whether to allow leave to amend. Minter v. Prime Equipment Co., 451 F.3d 1196, 1207
(10th Cir. 2006).
Responding Defendants argue that “[f]ailure to seek amendment as a matter of right
is sufficient cause for denying leave, especially when the movant offers no adequate
explanation for the delay.” Response [#39] at 8. However, the case they cite for this
proposition does not support this argument. See Frank v. U.S. West, Inc., 3 F.3d 1357,
1365 (10th Cir. Aug. 24, 1993) (finding that district court did not abuse its discretion in
denying stipulated motion to add one party and drop another when the stipulation also
contained an agreement that the court had diversity jurisdiction over state law claims).
Further, delay alone is an insufficient ground to deny leave to amend. Minter, 451 F.3d at
The Court may deny a motion to amend based on undue delay. Minter, 451 F.3d
at 1205. The Court notes that the case was initiated on September 6, 2013. See generally
Compl. [#1]. In lieu of answering, Defendants filed motions to dismiss [##10, 11, 22]. On
November 22, 2013, Plaintiffs filed the instant Motion. Delay is “undue” only if it will place
an unwarranted burden on the Court or become prejudicial to the opposing party. Id. The
Tenth Circuit “focuses primarily on the reason for the delay.” Id. A motion to amend is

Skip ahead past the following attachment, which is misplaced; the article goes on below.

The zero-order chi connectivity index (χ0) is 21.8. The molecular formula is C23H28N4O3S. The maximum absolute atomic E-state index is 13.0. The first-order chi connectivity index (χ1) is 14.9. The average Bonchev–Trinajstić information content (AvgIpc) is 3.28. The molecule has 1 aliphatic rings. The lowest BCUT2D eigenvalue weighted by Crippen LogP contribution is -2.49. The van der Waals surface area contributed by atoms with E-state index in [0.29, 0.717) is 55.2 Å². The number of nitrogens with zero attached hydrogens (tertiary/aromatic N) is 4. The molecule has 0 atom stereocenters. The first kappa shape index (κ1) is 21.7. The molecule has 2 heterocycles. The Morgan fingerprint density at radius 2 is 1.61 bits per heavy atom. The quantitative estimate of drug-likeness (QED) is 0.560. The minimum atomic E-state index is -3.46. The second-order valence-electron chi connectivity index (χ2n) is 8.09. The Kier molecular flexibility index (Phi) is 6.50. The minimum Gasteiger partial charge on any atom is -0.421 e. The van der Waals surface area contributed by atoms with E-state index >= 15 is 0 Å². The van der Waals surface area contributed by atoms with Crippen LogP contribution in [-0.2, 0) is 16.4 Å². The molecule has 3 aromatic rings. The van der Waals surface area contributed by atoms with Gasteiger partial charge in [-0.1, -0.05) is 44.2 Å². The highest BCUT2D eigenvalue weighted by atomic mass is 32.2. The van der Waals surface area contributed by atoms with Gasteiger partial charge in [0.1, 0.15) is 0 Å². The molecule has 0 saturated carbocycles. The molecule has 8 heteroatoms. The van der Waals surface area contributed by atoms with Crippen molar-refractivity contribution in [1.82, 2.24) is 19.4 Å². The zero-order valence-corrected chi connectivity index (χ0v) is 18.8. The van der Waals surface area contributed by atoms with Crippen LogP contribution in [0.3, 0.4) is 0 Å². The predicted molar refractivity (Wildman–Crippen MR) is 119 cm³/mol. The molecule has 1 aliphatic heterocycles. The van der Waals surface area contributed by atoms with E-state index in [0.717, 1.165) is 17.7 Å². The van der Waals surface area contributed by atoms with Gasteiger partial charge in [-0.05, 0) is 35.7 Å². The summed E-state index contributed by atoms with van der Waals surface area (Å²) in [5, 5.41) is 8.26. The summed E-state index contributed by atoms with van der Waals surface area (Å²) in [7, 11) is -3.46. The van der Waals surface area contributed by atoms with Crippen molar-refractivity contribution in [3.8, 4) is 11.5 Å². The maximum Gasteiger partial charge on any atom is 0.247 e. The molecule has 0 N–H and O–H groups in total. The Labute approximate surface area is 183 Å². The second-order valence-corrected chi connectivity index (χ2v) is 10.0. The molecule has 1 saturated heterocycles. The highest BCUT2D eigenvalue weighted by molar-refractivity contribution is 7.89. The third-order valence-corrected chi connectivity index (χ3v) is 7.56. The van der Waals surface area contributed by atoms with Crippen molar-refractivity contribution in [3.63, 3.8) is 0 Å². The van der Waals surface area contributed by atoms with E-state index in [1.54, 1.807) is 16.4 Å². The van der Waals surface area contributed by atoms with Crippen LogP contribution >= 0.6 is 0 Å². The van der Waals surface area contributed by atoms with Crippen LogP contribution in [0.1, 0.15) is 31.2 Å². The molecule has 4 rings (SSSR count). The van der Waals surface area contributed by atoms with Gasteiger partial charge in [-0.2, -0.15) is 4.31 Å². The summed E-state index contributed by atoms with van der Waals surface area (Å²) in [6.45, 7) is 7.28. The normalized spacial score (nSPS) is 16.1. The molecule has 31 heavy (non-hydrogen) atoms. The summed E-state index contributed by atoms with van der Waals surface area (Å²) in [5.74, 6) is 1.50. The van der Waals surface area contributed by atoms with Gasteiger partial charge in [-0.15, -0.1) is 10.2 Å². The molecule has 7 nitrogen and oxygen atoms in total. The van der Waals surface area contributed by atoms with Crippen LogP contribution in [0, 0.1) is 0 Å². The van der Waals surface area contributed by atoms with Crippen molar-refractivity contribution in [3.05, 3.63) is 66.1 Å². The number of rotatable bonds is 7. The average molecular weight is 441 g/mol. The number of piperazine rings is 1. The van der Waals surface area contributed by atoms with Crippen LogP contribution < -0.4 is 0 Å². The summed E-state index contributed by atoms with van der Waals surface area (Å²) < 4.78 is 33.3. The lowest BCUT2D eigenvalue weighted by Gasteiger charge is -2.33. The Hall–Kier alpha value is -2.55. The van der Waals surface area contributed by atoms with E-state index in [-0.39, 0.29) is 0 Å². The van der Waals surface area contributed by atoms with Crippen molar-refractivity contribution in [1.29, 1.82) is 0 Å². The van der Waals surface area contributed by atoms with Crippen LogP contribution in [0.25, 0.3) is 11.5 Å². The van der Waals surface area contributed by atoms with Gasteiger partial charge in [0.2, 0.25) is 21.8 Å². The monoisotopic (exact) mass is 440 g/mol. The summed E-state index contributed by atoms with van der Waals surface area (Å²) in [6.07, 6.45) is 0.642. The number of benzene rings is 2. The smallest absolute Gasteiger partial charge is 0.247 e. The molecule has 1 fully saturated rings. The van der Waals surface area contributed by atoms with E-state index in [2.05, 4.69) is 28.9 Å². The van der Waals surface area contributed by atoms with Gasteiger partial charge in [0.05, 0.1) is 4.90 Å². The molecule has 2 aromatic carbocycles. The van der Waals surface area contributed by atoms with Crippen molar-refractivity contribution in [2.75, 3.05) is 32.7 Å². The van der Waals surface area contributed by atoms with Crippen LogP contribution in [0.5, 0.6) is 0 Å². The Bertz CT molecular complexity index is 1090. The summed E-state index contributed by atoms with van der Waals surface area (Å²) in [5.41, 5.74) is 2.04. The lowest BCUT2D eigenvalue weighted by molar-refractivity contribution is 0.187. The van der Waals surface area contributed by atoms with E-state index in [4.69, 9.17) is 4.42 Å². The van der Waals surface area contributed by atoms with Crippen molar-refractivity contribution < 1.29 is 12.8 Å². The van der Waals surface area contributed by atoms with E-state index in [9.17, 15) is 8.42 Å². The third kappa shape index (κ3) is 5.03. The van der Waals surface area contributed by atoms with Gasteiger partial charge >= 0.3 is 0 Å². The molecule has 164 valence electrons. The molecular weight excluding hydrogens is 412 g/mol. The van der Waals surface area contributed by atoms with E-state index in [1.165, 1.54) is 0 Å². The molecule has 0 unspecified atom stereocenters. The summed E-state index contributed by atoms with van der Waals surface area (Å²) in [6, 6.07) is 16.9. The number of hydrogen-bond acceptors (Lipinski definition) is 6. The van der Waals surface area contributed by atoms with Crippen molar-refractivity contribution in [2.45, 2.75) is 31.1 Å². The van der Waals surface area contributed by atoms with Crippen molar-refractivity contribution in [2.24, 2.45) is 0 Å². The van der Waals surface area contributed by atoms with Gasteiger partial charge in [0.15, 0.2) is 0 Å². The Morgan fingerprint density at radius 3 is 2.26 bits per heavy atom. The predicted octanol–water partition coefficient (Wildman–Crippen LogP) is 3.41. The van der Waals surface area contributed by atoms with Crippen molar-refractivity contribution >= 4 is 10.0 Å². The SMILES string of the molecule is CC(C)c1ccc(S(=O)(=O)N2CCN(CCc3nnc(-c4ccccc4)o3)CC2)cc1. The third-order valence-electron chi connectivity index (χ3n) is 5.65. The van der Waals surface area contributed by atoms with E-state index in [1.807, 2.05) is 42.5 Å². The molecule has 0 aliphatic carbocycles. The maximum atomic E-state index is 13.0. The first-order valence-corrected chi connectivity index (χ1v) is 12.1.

untimely if, among other reasons, the moving party has made the complaint a “moving
target,” is trying to “salvage a lost case by untimely suggesting new theories of recovery,”
is trying to present more theories to avoid dismissal, or is knowingly waiting until the eve
of trial to assert new claims. Id. at 1206 (citations omitted). Other common reasons for
finding undue delay include lack of adequate explanation for the delay or when a moving
party knows or should have known of the facts in the proposed amendment but did not
include them in the original complaint or any prior attempts to amend. Id. (citations
Responding Defendants are correct that the Court may deny leave to amend if the
movant “knows or should have known of the facts upon which the proposed amendment
is based but fails to include them in the original complaint.” Response [#39] at 8 (quoting